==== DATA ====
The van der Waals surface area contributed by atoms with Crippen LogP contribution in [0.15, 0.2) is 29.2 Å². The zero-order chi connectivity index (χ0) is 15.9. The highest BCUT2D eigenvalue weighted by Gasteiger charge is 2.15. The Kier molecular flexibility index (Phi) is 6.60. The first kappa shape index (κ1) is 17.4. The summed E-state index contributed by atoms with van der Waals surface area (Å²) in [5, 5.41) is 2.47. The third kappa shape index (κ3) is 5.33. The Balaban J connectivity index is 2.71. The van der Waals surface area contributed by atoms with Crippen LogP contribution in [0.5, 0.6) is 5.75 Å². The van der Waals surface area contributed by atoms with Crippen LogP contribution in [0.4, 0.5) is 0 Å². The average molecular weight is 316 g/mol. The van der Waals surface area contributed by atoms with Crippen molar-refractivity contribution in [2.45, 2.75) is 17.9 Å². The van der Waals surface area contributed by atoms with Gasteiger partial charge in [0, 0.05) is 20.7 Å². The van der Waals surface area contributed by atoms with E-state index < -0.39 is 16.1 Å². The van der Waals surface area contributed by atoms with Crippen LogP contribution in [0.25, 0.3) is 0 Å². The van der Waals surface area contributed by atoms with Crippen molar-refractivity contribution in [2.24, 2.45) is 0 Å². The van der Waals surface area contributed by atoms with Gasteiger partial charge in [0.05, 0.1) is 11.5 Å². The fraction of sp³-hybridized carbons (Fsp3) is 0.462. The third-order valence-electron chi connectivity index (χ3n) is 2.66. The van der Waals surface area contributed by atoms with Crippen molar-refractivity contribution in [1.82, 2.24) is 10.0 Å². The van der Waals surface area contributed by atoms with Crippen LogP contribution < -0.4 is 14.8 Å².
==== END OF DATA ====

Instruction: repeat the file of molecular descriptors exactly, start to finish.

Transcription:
The van der Waals surface area contributed by atoms with Crippen LogP contribution in [0.15, 0.2) is 29.2 Å². The zero-order chi connectivity index (χ0) is 15.9. The highest BCUT2D eigenvalue weighted by Gasteiger charge is 2.15. The Kier molecular flexibility index (Phi) is 6.60. The first kappa shape index (κ1) is 17.4. The summed E-state index contributed by atoms with van der Waals surface area (Å²) in [5, 5.41) is 2.47. The third kappa shape index (κ3) is 5.33. The Balaban J connectivity index is 2.71. The van der Waals surface area contributed by atoms with Crippen LogP contribution in [0.5, 0.6) is 5.75 Å². The van der Waals surface area contributed by atoms with Crippen LogP contribution in [0.4, 0.5) is 0 Å². The average molecular weight is 316 g/mol. The van der Waals surface area contributed by atoms with Crippen molar-refractivity contribution in [2.45, 2.75) is 17.9 Å². The van der Waals surface area contributed by atoms with Gasteiger partial charge in [0, 0.05) is 20.7 Å². The van der Waals surface area contributed by atoms with E-state index < -0.39 is 16.1 Å². The van der Waals surface area contributed by atoms with Crippen LogP contribution in [0.25, 0.3) is 0 Å². The van der Waals surface area contributed by atoms with Crippen molar-refractivity contribution in [2.24, 2.45) is 0 Å². The van der Waals surface area contributed by atoms with Gasteiger partial charge in [0.05, 0.1) is 11.5 Å². The fraction of sp³-hybridized carbons (Fsp3) is 0.462. The third-order valence-electron chi connectivity index (χ3n) is 2.66. The van der Waals surface area contributed by atoms with Crippen molar-refractivity contribution in [1.82, 2.24) is 10.0 Å². The van der Waals surface area contributed by atoms with Crippen LogP contribution < -0.4 is 14.8 Å².